If you’re like me, pursuing traditional publishing of your novel, then you know the process is challenging — almost as difficult as a camel going through the eye of a needle.
After finishing your novel and having it edited to the point of near-perfection, you must find a literary agent to represent you because neither of the big five publishing houses in New York will accept a manuscript directly from a writer.
Unfortunately the gate for acquiring a literary agent is a very narrow one. There are only two viable options — querying and pitching.
First, but not necessarily in order of importance is querying. To query you must craft a one-page letter, addressing it to a specific literary agent, describing your story succinctly but in a manner which entices the agent to want to see additional pages or chapters of your manuscript — or the crown jewel of requests — the entire manuscript! Though I doubt this has ever happened.
Today, the method for querying is through e-mail. It would be great if one could do an e-mail blast to 100 literary agents with a single push of the button. It could be done, but the results would be counter-productive.
Almost every literary agent’s request is different from the next. For example, one agent may request only a query letter; another a query letter and synopsis; while another may request a query letter and the first three chapters of your manuscript; still another may request a query letter and the first 10 pages of your manuscript. The reason? They want to know that you’ve taken the time to research them.
Deviating from an agent’s requirements will cause your query letter to go into file 13 quicker than you can say, “book deal”.
It generally takes literary agents a couple of weeks to as many as four to six months to respond to a query letter. Some state on their websites they will only respond to you if they are interested in seeing more of your work.
Querying is frustrating to say the least because writers receive far more rejection letters than requests to see additional work.
So what’s the other option?
The other option for acquiring a literary agent is pitching. Pitching is generally done at writers conferences. You sign up during registration to have a 10 minute session (or so) to sit in front of a literary agent and tell him or her your story in a way that entices him/her to want to see actual pages.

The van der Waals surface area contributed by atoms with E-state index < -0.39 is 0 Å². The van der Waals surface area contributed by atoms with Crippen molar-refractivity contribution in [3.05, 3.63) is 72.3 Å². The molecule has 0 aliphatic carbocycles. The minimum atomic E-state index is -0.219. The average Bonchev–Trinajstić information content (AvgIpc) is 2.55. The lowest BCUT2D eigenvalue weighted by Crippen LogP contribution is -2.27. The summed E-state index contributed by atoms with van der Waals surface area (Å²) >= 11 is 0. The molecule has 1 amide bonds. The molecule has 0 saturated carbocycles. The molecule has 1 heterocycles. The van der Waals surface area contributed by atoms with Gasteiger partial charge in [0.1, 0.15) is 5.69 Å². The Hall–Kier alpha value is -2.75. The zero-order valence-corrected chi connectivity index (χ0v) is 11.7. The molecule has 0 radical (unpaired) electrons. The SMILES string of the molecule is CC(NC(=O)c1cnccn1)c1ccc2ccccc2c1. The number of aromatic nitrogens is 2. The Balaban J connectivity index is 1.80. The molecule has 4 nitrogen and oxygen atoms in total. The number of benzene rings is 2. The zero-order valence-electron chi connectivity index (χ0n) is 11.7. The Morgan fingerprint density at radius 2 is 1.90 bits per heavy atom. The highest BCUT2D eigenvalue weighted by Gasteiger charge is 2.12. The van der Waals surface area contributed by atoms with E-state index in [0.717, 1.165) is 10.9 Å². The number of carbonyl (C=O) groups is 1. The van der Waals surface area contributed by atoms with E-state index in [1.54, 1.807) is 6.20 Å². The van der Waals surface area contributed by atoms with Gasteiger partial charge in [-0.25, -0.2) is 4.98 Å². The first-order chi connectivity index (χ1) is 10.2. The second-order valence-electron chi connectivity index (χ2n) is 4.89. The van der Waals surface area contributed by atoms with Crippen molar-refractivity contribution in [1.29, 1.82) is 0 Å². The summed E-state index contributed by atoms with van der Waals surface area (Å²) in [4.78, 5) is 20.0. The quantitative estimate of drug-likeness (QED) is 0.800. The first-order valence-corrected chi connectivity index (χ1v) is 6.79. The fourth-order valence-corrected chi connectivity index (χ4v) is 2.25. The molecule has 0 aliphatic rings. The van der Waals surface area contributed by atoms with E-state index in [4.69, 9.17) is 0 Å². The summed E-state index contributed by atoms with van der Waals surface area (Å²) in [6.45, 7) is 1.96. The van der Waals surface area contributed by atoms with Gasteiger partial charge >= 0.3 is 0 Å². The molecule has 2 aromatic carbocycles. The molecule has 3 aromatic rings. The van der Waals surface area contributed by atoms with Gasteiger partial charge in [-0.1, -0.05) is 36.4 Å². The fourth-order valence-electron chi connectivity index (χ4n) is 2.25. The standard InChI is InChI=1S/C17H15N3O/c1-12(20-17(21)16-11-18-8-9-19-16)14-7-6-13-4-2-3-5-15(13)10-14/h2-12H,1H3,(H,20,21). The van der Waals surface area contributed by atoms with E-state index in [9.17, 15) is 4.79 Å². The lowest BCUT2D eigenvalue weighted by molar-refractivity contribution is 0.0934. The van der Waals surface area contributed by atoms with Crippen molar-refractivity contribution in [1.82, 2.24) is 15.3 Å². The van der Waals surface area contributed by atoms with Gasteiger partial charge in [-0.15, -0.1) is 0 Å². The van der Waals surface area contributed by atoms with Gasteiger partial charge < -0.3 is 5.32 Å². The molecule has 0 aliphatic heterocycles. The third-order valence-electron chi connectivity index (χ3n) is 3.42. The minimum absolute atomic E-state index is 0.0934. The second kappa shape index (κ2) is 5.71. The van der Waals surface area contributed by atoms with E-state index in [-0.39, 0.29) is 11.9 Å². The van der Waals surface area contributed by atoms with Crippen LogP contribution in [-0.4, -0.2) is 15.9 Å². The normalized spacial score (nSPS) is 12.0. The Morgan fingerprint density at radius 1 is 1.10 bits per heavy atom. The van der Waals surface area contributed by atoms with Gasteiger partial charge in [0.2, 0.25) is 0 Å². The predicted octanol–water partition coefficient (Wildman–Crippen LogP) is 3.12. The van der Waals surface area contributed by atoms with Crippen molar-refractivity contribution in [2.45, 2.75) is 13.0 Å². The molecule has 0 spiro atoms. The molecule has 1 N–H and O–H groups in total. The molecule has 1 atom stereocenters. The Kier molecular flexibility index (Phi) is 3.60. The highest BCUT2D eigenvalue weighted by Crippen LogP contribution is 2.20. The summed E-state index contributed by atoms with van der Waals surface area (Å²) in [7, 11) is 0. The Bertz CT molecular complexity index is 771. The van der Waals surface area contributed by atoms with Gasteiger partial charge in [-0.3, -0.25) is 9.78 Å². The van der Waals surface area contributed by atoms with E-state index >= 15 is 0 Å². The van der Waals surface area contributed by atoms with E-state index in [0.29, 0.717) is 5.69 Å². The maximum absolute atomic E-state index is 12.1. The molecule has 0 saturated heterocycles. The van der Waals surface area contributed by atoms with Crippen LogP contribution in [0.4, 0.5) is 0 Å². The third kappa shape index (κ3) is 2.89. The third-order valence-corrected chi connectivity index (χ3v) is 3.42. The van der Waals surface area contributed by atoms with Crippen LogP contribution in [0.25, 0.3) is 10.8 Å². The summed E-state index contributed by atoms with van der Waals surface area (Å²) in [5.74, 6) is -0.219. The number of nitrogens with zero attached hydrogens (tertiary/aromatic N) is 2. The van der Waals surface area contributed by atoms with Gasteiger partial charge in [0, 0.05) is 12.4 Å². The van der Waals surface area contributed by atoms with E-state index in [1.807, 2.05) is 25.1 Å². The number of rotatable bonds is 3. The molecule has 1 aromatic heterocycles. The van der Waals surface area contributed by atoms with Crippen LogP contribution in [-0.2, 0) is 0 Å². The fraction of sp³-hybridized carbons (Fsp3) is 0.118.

But before you sign up for a pitch session, make sure you practice, practice, practice to get you delivery as near perfect as possible without sounding rehearsed. Easier said than done, I know!
Most writers acquire their literary agents through pitching.
These face-to-face sessions, akin to speed dating, offer the agent a glimpse of the person behind the story and allows for an instant connection — or not.
An agent can determine whether s/he can conceivable partner with a person they meet face-to-face far better than viewing a sterile piece of paper on the computer screen in the form of a query letter. As with dating, chemistry is an important factor, and so it is in a writer/agent relationship.
So what are some rewards of traditional publishing?
1. Partnership. With a traditional publishing deal comes a built-in team. To what extent they’ll go to bat to you is largely dependent on two factors — how important your book is to the list and how much they like you.
2. Quality. Publishers stand behind the books they publish, and since that’s the case, you can bet your book will be well-edited and thoroughly proofread, and that they’ll put a best effort toward making sure you have a great cover and interior design.
3. Legitimacy. This is still big. No matter how many successfully self-published or otherwise-published books are hitting the best-seller lists, traditional publishing has a legacy. This matters to the media. It matters where contests are concerned, and where some reviews are concerned.
4. Distribution. Another biggie. Traditional distribution, a big pro for traditional publishing, continues to be, hands-down, the biggest con of DIY self-publishing. Having traditional distribution means you benefit from preorders, management of your metadata on a big scale, and having a sales force that’s getting your book out to retailers on your behalf — among other benefits.
5. Advances. If you can still get an advance, this is a clear pro. And if you can earn it out. The truth of the advance is that it’s a mixed bag. If you get a largish advance and your book doesn’t perform well, then you could become a pariah in the industry and find it very difficult to sell future books. The best advance is a mid-range advance, and if you get one, you want to consider allocating some or all of it to fund your publicity.
So, is traditional publishing for you, or are you self-publishing your work? Why did you choose your particular method?
Hey, as always thanks for stopping.